Live Consciously

Carrageenan Explained: What It Is, and When and Why to Avoid Eating It

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Sometimes it feels like everything we eat is so complicated.

It can be really hard to say with 100% confidence that the salad dressing you love is really “clean” of fillers and junk, or the ice cream from the corner store isn’t using some food coloring that could cause an allergic reaction.

You can make yourself crazy looking up the seemingly millions of food additives that are GRAS, which is an acronym for “generally regarded as safe.” Sometimes, it might seem simpler to not look at the ingredient list at all and save yourself from the potential horror.

But it’s a good idea to stay informed! Educating yourself removes the stress of the unknown and gives you the opportunity to make decisions you feel good about.

Today we spotlight carrageenan, a controversial food additive.

How is Carrageenan Used?

Carrageenan is commonly found in dairy products, where it acts as an emulsifier to keep things from separating. For example, it keeps your yogurt from getting that layer of water on the top, or your milk from getting a layer of cream floating on the surface. We’re often grossed out by foods that separate, but if the labels on our beverages simply told us to shake ’em before we consume ’em, carrageenan would be out of a job!

It’s also used in a number of other foods, including everything from deli meats (where it acts as a binder) to vegan and low-fat foods (where its thickening properties come into play). You’ll also find carrageenan in non-food products, including toothpaste.

Where Does Carrageenan Come From?

Carrageenan is made from algae, which can be cultivated or wild. Specifically, it’s most commonly derived from varieties of red seaweed, including Irish moss, as well as elkhorn sea moss. It gets harvested from the ocean, cleaned, extracted, filtered, concentrated, mixed with chemicals, pressed, dried, milled, blended and refined. Whew!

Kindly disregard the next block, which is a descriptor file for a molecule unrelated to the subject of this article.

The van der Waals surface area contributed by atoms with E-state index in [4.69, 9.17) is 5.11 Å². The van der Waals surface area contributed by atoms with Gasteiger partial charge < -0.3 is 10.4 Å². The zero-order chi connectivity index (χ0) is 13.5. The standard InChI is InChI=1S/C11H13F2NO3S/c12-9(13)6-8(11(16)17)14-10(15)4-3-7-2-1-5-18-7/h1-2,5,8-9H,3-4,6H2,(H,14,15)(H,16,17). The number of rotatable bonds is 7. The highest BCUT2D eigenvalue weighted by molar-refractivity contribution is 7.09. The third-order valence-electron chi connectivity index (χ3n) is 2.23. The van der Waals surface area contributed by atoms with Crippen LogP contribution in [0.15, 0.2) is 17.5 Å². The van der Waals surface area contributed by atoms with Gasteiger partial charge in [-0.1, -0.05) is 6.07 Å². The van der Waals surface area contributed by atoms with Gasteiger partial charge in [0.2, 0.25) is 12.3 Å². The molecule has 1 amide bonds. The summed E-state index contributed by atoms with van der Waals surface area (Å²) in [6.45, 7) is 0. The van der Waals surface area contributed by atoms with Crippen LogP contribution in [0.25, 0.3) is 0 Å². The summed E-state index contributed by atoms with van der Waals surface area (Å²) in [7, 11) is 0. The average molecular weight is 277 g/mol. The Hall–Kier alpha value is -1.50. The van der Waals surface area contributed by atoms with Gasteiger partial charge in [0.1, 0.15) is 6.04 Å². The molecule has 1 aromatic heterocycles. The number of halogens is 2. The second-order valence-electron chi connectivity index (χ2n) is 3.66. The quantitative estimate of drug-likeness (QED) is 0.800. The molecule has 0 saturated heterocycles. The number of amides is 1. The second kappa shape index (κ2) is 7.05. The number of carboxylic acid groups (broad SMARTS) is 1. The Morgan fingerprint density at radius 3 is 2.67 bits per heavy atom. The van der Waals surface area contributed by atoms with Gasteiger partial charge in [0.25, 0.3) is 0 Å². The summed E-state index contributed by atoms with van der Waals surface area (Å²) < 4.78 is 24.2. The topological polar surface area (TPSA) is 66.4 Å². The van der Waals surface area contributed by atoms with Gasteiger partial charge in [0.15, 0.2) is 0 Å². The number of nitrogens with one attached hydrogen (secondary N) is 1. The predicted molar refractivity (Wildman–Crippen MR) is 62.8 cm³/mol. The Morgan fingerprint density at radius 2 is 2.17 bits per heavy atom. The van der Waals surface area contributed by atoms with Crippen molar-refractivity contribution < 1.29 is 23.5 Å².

It’s not exactly nutrient-dense seaweed after all of that. Not at all.

What Are the Risks of Consuming Carrageenan?

There’s strong evidence linking carrageenan to cancer, GI tract damage, diabetes and inflammation.

We’re not talking just a little gas or bloating—evidence suggests the additive is a factor in serious health problems. But while solid studies on animals point to this substance’s toxicity, the implications for human health have not kicked the food industry into action. I tell my clients to steer clear of carrageenan.

How to Find Carrageenan-Free Foods

The Cornucopia Institute has made it really easy to find carrageenan-free organic foods with a list of common brands to look for (and a few to avoid). Highlights include:

  • Organic Valley’s buttermilk, chocolate milk, cream, eggnog, kefir, and cottage cheese
  • Safeway’s O-brand versions of yogurt, cream, and almond-, soy- and coconut-milk beverages
  • Whole Foods’ 365-brand versions of cottage cheese, coffee creamer, and both almond- and soy-milk beverages
  • Trader Joe’s own brands of yogurt, sour cream, ice cream, and rice-, almond-, coconut- and soy-milk beverages — but not their cottage cheese

You can find dozens more brands rated for carrageenan inclusion here.

Look for These Substitutes Instead

Given that carrageenan is often used to thicken foods, there are certainly other ingredients that manufacturers can use instead. One is xanthan gum, which is derived from fermented sugar and is perfectly safe for most people. Other options are guar gum or gellan gum, both commonly found in nut milks, and both thought to be safer than carrageenan.

(Image: Shutterstock)

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